This is the seventh part in a series examining the evidence behind the claim that passive investing is causing a bubble.
For the previous part, on whether passive investing is causing large stocks to get even larger, click here.
If passives were distorting prices, if dispersion was reducing, and if equity concentration was increasing, it should make it easier for active managers to outperform.
With all those inefficiencies caused by index investors, we should see the percentage of active managers outperforming the index increase as flows into passives increased.
Index investing is a simple, rules-based approach to investing. It’s no secret which stocks index investors are going to be buying, or when. With huge flows going into such a transparent and rules-based strategy, it seems reasonable that if such a strategy were changing the market, active managers would be able to exploit the strategy’s transparency and rules-based approach to increase their chances of outperforming. Which begs the question…
Where are all the outperforming active managers?
Some of the first posts I wrote on this blog were looking at the percentage of active managers outperforming the market.
It’s safe to say that if indexing was indeed distorting the market, active managers have failed to capitalise on these inefficiencies. The vast majority of active managers still fail to beat the market.
In the USA, the combination of most active funds failing to survive, combined with most active funds underperforming their benchmark, has meant that fewer than 15% of active funds both survived and outperformed their passive benchmark over the past 15 years.
When adjusting for risk, the results are even worse for US active funds, with fewer than 5% of active funds surviving and outperforming on a risk-adjusted basis.
The table from this post shows that not only has active management done a poor job of protecting investors when markets crash – actives underperformed in 2001, 2002, and 2008 – but also that active managers’ outperformance hasn’t shown any meaningful signs of improving, despite the inflows into passive strategies.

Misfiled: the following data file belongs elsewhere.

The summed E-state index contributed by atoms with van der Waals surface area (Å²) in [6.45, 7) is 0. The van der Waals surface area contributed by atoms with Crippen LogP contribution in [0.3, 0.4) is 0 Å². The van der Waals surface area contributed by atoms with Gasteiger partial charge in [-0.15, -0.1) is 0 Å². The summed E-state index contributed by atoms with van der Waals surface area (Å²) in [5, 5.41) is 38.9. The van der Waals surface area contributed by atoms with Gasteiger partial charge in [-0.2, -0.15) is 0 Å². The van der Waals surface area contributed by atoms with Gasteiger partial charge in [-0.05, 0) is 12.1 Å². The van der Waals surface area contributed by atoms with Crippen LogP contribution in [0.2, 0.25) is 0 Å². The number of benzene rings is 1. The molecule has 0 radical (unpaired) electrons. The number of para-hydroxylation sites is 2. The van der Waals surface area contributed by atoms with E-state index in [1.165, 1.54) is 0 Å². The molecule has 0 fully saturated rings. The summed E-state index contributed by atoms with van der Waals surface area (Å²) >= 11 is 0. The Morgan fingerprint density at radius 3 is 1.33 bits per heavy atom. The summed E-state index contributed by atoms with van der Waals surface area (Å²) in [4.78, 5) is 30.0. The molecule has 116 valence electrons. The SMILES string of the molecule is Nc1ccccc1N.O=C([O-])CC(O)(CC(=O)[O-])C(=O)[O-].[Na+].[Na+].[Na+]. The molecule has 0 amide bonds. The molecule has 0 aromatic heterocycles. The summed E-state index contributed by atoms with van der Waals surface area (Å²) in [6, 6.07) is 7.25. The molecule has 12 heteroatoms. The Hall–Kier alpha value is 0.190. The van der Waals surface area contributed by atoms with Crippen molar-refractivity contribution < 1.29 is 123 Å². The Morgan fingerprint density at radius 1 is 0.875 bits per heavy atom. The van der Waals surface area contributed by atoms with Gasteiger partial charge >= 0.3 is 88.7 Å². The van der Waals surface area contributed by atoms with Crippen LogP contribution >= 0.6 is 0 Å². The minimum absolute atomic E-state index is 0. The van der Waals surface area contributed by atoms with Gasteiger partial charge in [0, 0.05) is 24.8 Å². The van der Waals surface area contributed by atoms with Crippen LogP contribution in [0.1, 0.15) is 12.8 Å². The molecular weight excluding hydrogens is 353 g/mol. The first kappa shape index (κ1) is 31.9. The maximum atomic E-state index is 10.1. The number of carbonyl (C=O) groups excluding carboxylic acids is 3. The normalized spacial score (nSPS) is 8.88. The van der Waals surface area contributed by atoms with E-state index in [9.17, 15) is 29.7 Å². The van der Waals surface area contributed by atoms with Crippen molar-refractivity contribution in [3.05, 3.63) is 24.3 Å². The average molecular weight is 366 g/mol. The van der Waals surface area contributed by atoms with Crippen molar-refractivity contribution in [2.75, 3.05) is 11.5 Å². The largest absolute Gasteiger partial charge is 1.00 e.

In the UK, over the last 10 years, 75% of large cap UK active managers underperformed, 73% of mid cap, and 80% of small cap. Once factor exposure is considered, 95% of UK active funds underperform their benchmarks.
For those that are looking for further evidence, the ‘Active vs Passive’ section of this blog contains plenty of evidence from multiple independent sources studying the active vs passive debate, along with discussions of the findings.
It’s true that correlation doesn’t prove causation, and the fact that active managers still struggle to outperform the index doesn’t prove that index investing strategies aren’t distorting the market. There may be limits to the extent that active managers are able to capitalise at scale on any inefficiencies caused by index investing, such as restrictions on short-selling, which may prevent them from profiting on stocks’ overvaluations.
However, the fact that active managers’ performance has proved so woeful compared to their indices, and shows no sign of improving, does imply that if passive investing was in fact causing glaring inefficiencies, then sufficient profits would exist to motivate active managers to take advantage and outperform.
The lack of outperformance from active managers is strong evidence that passives aren’t distorting the market.